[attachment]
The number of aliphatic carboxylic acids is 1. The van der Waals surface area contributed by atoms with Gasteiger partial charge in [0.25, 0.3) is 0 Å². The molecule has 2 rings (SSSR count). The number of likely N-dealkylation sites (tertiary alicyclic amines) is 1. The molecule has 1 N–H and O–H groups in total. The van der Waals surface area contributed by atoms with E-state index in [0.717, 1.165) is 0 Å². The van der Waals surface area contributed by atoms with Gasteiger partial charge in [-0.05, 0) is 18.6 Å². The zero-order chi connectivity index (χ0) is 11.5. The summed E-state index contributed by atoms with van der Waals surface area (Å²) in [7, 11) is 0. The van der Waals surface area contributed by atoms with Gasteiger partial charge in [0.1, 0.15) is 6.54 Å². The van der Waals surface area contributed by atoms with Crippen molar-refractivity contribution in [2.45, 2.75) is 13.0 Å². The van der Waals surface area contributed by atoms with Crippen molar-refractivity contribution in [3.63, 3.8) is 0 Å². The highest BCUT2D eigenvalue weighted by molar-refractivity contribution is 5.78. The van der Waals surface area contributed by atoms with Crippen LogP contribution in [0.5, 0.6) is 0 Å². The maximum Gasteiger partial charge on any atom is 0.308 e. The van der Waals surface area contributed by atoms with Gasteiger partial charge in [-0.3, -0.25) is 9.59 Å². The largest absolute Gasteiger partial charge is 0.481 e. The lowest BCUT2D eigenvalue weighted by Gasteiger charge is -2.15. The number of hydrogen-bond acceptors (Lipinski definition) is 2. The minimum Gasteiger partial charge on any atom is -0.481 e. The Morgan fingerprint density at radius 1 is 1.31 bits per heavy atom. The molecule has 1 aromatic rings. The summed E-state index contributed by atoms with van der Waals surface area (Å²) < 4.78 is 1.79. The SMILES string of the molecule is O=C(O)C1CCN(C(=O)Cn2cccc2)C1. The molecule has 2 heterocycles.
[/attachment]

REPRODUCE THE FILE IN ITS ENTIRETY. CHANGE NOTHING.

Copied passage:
The number of aliphatic carboxylic acids is 1. The van der Waals surface area contributed by atoms with Gasteiger partial charge in [0.25, 0.3) is 0 Å². The molecule has 2 rings (SSSR count). The number of likely N-dealkylation sites (tertiary alicyclic amines) is 1. The molecule has 1 N–H and O–H groups in total. The van der Waals surface area contributed by atoms with E-state index in [0.717, 1.165) is 0 Å². The van der Waals surface area contributed by atoms with Gasteiger partial charge in [-0.05, 0) is 18.6 Å². The zero-order chi connectivity index (χ0) is 11.5. The summed E-state index contributed by atoms with van der Waals surface area (Å²) in [7, 11) is 0. The van der Waals surface area contributed by atoms with Gasteiger partial charge in [0.1, 0.15) is 6.54 Å². The van der Waals surface area contributed by atoms with Crippen molar-refractivity contribution in [2.45, 2.75) is 13.0 Å². The van der Waals surface area contributed by atoms with Crippen molar-refractivity contribution in [3.63, 3.8) is 0 Å². The highest BCUT2D eigenvalue weighted by molar-refractivity contribution is 5.78. The van der Waals surface area contributed by atoms with Crippen LogP contribution in [0.5, 0.6) is 0 Å². The maximum Gasteiger partial charge on any atom is 0.308 e. The van der Waals surface area contributed by atoms with Gasteiger partial charge in [-0.3, -0.25) is 9.59 Å². The largest absolute Gasteiger partial charge is 0.481 e. The lowest BCUT2D eigenvalue weighted by Gasteiger charge is -2.15. The number of hydrogen-bond acceptors (Lipinski definition) is 2. The minimum Gasteiger partial charge on any atom is -0.481 e. The Morgan fingerprint density at radius 1 is 1.31 bits per heavy atom. The molecule has 1 aromatic rings. The summed E-state index contributed by atoms with van der Waals surface area (Å²) < 4.78 is 1.79. The SMILES string of the molecule is O=C(O)C1CCN(C(=O)Cn2cccc2)C1. The molecule has 2 heterocycles.